23 November 2001
COMMITTEE AGAINST TORTURE CONCLUDES TWENTY-SEVENTH SESSION
Considered Reports of Ukraine, Benin, Indonesia, Zambia and Israel
The Committee against Torture concluded this morning an autumn two-week session during which it reviewed reports on compliance with the Convention against Torture by Ukraine, Benin, Indonesia, Zambia and Israel.
In addition to submitting reports, these Governments sent delegations to appear before the panel of 10 independent Experts and to answer questions. The countries are among the 126 States parties to the Convention against Torture and Other Cruel, Inhuman or Degrading Treatment or Punishment.
In formal conclusions and recommendations, the Committee recommended that Ukraine take effective steps to end maltreatment, citing concern over 'numerous instances' where torture was still practiced and the fact that the nation's Commissioner for Human Rights had contended that 30 per cent of prisoners were victims of torture. Among positive developments in the country, the Committee said, were the establishment the Office of the Commissioner for Human Rights (Ombudsman) and abolition of the death penalty.
The panel called for Benin to end occurrences of mob justice and to provide a legal definition of torture and appropriate penalties for its perpetration. It said positive aspects of the situation in the country included the standing of international treaties ratified by the country under Benin's Constitution, which ranked them higher than domestic law; and the establishment of the Benin Human Rights Commission.
The Committee recommended that Indonesia establish an effective, independent complaints system to undertake prompt investigations into allegations of ill-treatment by police and other officials, and — citing what it called a 'climate of impunity' — that it ensure that all persons, including senior officials, who were involved in the perpetration of torture were prosecuted. It said positive aspects of the Indonesian report included the establishment of Human Rights Courts and the recent formal separation of the police from the military.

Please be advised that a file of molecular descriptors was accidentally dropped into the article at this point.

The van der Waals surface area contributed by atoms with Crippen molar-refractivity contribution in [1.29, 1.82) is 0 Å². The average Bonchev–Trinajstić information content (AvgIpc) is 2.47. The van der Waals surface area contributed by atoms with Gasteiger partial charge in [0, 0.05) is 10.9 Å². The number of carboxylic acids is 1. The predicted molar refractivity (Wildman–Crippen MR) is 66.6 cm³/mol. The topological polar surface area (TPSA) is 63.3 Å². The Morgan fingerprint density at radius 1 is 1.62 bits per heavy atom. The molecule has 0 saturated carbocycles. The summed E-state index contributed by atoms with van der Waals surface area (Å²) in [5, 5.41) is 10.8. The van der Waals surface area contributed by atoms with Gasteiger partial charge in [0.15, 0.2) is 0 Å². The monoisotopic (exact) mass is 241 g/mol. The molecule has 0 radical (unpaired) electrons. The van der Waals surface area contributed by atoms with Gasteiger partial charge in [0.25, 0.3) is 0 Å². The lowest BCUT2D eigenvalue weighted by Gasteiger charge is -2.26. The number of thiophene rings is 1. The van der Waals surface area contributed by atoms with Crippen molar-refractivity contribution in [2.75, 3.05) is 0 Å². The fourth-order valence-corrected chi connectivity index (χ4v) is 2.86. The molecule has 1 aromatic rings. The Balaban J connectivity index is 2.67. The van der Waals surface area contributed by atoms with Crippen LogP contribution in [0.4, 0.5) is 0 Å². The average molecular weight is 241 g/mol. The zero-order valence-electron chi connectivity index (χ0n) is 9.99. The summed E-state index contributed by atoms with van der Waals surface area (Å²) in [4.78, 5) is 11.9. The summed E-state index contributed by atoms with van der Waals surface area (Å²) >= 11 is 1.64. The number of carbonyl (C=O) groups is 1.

In its formal conclusions on the report of Zambia, the Committee recommended that the country undertake legal and other measures to address impunity for acts of maltreatment, citing continued allegations of widespread use of torture and apparent impunity for its perpetrators, and said Zambia should systematically review interrogation methods to ensure their compliance with the Convention. It noted among positive developments the Government's recent legal prohibition of corporal punishment, and its creation of a Human Rights Commission.
The Committee called for Israel to take steps to prevent abuses by law-enforcement personnel and to institute effective complaint and investigative mechanisms, noting that there were numerous allegations of torture and ill-treatment by law-enforcement personnel, particularly of Palestinian detainees. Among other things, it cited as positive a 1999 Supreme Court judgement holding that the use of certain interrogation methods by the Israel Security Agency (ISA) involving the use of 'moderate physical pressure' was illegal; and a 2000 Supreme Court decision that led to the release of many Lebanese detainees on the grounds that they did not constitute a threat to national security.
In addition to reviewing country reports in public session, the Committee considered in private meetings information appearing to contain well-founded indications that torture was being systematically practiced on the territories of some States parties. It also examined communications from individuals claiming to be victims of violations by States parties of the provisions of the Convention. Such communications are accepted only if they concern the 45 States that have declared the Committee competent to receive complaints under article 22 of the Convention.
The Committee's next session will be held from 29 April to 17 May 2002. The panel is expected to consider reports from Saudi Arabia, Denmark, Sweden, Venezuela, Norway, Luxembourg, Uzbekistan, and the Russian Federation.
Conclusions and recommendations on country reports
The Committee cited among positive developments ongoing efforts by the Government of Ukraine to reform legislation, including the adoption of a new Criminal Code which contained an article qualifying torture as a specific crime; removal from the 'State Secret Act' of offenses concerning breaches of human rights; abolition of the death penalty; and establishment of an Office of the Commissioner for Human Rights (Ombudsman).
Among concerns expressed were that numerous instances indicated that torture was still regularly practiced in the country, and that, according to the country's Commissioner for Human Rights, 30 per cent of prisoners were victims of torture; that judges were sitting in newly formed 'co-ordination committees on crime fighting' jointly with representatives of the Ministry of the Interior, which could affect the independence of the judiciary; and that there had been numerous convictions based on confessions which — in combination with improved promotion prospects for investigators who obtained convictions — could lead to torture or ill-treatment of suspects to force them to 'confess'.